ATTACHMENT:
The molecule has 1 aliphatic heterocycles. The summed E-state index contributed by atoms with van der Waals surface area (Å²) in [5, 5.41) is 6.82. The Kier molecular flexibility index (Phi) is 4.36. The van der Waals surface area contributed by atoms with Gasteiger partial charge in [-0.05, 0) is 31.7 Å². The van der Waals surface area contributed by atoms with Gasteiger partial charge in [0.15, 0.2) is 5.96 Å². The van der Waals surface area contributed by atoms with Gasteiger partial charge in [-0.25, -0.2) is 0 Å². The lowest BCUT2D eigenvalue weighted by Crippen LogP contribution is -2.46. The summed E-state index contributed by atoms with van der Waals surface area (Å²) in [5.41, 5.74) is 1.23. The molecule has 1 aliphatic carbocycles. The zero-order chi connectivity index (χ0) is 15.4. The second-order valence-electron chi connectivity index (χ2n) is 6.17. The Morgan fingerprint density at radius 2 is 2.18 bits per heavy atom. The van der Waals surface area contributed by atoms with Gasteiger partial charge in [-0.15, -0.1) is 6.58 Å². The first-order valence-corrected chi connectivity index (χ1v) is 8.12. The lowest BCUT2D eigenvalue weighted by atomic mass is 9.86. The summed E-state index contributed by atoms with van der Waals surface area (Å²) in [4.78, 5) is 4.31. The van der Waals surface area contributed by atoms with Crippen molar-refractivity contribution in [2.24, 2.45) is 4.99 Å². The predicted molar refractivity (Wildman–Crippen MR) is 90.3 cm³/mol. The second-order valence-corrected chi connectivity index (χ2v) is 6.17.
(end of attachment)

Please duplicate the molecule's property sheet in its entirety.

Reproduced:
The molecule has 1 aliphatic heterocycles. The summed E-state index contributed by atoms with van der Waals surface area (Å²) in [5, 5.41) is 6.82. The Kier molecular flexibility index (Phi) is 4.36. The van der Waals surface area contributed by atoms with Gasteiger partial charge in [-0.05, 0) is 31.7 Å². The van der Waals surface area contributed by atoms with Gasteiger partial charge in [0.15, 0.2) is 5.96 Å². The van der Waals surface area contributed by atoms with Gasteiger partial charge in [-0.25, -0.2) is 0 Å². The lowest BCUT2D eigenvalue weighted by Crippen LogP contribution is -2.46. The summed E-state index contributed by atoms with van der Waals surface area (Å²) in [5.41, 5.74) is 1.23. The molecule has 1 aliphatic carbocycles. The zero-order chi connectivity index (χ0) is 15.4. The second-order valence-electron chi connectivity index (χ2n) is 6.17. The Morgan fingerprint density at radius 2 is 2.18 bits per heavy atom. The van der Waals surface area contributed by atoms with Gasteiger partial charge in [-0.15, -0.1) is 6.58 Å². The first-order valence-corrected chi connectivity index (χ1v) is 8.12. The lowest BCUT2D eigenvalue weighted by atomic mass is 9.86. The summed E-state index contributed by atoms with van der Waals surface area (Å²) in [4.78, 5) is 4.31. The van der Waals surface area contributed by atoms with Crippen molar-refractivity contribution in [2.24, 2.45) is 4.99 Å². The predicted molar refractivity (Wildman–Crippen MR) is 90.3 cm³/mol. The second-order valence-corrected chi connectivity index (χ2v) is 6.17.